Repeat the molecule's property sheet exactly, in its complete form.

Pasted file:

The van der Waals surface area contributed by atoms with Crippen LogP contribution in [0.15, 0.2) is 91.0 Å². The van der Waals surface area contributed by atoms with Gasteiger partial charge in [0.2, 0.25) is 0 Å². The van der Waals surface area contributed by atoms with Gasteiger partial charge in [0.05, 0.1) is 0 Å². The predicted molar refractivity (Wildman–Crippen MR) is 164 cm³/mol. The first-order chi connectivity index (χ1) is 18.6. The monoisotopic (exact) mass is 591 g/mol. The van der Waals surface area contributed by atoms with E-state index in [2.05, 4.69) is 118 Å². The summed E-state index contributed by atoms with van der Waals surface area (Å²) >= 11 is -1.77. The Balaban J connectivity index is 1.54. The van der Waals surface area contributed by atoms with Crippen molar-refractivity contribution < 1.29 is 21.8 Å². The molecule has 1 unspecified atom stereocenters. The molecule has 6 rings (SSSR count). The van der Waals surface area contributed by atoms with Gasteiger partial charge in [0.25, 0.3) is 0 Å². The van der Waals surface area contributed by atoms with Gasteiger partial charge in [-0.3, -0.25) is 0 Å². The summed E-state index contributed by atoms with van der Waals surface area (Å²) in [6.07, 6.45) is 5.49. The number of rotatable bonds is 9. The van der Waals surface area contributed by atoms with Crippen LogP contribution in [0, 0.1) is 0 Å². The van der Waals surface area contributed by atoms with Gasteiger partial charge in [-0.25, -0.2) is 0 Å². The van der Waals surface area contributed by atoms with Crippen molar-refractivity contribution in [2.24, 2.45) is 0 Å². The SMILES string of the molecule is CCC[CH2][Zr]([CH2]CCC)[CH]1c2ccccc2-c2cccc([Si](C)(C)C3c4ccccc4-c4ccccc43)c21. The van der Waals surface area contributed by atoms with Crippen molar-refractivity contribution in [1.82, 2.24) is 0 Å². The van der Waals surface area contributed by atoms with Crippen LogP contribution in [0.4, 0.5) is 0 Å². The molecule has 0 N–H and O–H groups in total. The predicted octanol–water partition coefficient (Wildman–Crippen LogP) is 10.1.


The van der Waals surface area contributed by atoms with Crippen LogP contribution in [0.15, 0.2) is 91.0 Å². The van der Waals surface area contributed by atoms with Gasteiger partial charge in [0.2, 0.25) is 0 Å². The van der Waals surface area contributed by atoms with Gasteiger partial charge in [0.05, 0.1) is 0 Å². The predicted molar refractivity (Wildman–Crippen MR) is 164 cm³/mol. The first-order chi connectivity index (χ1) is 18.6. The monoisotopic (exact) mass is 591 g/mol. The van der Waals surface area contributed by atoms with E-state index in [2.05, 4.69) is 118 Å². The summed E-state index contributed by atoms with van der Waals surface area (Å²) >= 11 is -1.77. The Balaban J connectivity index is 1.54. The van der Waals surface area contributed by atoms with Crippen molar-refractivity contribution < 1.29 is 21.8 Å². The molecule has 1 unspecified atom stereocenters. The molecule has 6 rings (SSSR count). The van der Waals surface area contributed by atoms with Gasteiger partial charge in [0.25, 0.3) is 0 Å². The van der Waals surface area contributed by atoms with Gasteiger partial charge in [-0.3, -0.25) is 0 Å². The summed E-state index contributed by atoms with van der Waals surface area (Å²) in [6.07, 6.45) is 5.49. The number of rotatable bonds is 9. The van der Waals surface area contributed by atoms with Crippen LogP contribution in [0, 0.1) is 0 Å². The van der Waals surface area contributed by atoms with Gasteiger partial charge in [-0.25, -0.2) is 0 Å². The van der Waals surface area contributed by atoms with Crippen molar-refractivity contribution in [2.24, 2.45) is 0 Å². The SMILES string of the molecule is CCC[CH2][Zr]([CH2]CCC)[CH]1c2ccccc2-c2cccc([Si](C)(C)C3c4ccccc4-c4ccccc43)c21. The van der Waals surface area contributed by atoms with Crippen molar-refractivity contribution in [1.82, 2.24) is 0 Å². The van der Waals surface area contributed by atoms with Crippen LogP contribution in [0.4, 0.5) is 0 Å². The molecule has 0 N–H and O–H groups in total. The predicted octanol–water partition coefficient (Wildman–Crippen LogP) is 10.1.